Another day, another whirlwind of Theo Epstein/Chicago Cubs rumors.

  • A well-connected tipster tells me that the Red Sox are determined to have the Theo Epstein issue settled, one way or another, by this week. It is causing them issues with respect to their manager search, so they want to nail things down. The decision on Epstein this week may also make the decision on assistant GM Ben Cherington – namely, if the Cubs nab Epstein, Cherington gets promoted. If the Cubs don’t grab Epstein, they may instead get a chance to interview Cherington.
  • Relatedly, Buster Olney says Red Sox brass has already met to discuss what they’ll do if Epstein leaves. Consider this: if they were going to deny Epstein permission to interview, would there be a need to have such a meeting? In other words, the fact that these conversations are even taking place suggests the Red Sox are open to letting Tom Ricketts talk to Epstein. Good sign.




  • The same tipster hears the “compensation” in an Epstein acquisition could just be financial, but cautions that, as we have seen with Tom Ricketts, very few people know anything concrete – tips and rumors, including his own and those from big-time news writers, should be taken with a grain of salt.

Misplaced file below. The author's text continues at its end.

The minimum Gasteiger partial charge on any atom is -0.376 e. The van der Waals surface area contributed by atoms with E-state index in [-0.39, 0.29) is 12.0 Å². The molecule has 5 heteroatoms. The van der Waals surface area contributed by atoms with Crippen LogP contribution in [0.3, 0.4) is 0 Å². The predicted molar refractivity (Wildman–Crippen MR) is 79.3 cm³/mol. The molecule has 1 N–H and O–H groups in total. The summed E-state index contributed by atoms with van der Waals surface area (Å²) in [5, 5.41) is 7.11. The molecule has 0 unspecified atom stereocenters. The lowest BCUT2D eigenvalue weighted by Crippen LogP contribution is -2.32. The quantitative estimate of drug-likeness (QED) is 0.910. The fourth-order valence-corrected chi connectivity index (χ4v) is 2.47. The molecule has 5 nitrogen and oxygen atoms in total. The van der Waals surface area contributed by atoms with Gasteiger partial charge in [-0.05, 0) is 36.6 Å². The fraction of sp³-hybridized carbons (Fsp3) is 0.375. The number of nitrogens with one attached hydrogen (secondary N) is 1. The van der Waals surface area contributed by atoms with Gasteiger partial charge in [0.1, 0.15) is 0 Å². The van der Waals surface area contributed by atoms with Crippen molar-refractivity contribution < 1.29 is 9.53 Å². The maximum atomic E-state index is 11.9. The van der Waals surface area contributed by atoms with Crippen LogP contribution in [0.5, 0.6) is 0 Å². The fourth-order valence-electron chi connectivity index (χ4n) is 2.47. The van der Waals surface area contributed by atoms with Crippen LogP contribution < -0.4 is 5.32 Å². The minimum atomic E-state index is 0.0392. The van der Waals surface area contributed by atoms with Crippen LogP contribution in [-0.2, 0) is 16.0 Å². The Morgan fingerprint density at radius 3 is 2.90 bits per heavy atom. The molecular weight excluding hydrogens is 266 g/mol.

• Nick Cafardo of the Boston Globe says the Red Sox should ask for Starlin Castro and Matt Garza in exchange for Epstein. That’s … funny.
  • Gordon Wittenmyer suggests (a bit obtusely – is it based on a source? damned if I can tell) it remains possible that the Cubs could land both Epstein as GM and Terry Francona as manager.


  • Ken Rosenthal says the Red Sox need to quit fooling around, and offer Epstein an extension. Rosenthal sees no reason for the Red Sox to allow Epstein to leave.
  • Jon Heyman says the most likely outcome is that the Red Sox will indeed extend Epstein, and give him a bump in title.
  • Fangraphs put together an interesting writeup on the marginal value of hiring a guy like Theo Epstein over a guy like Rick Hahn, and concludes that, with so many excellent GMs-in-waiting, the Cubs might be wise not to give up a ton to get an established candidate like Epstein. Tucked into the same piece, however, is a discussion of the very reason I think the Cubs would be wise to blow their wad on Epstein: the cream of the crop of up-and-comers are going to want to work for Epstein. Those same whiz kids might not be as interested in working for Rick Hahn.

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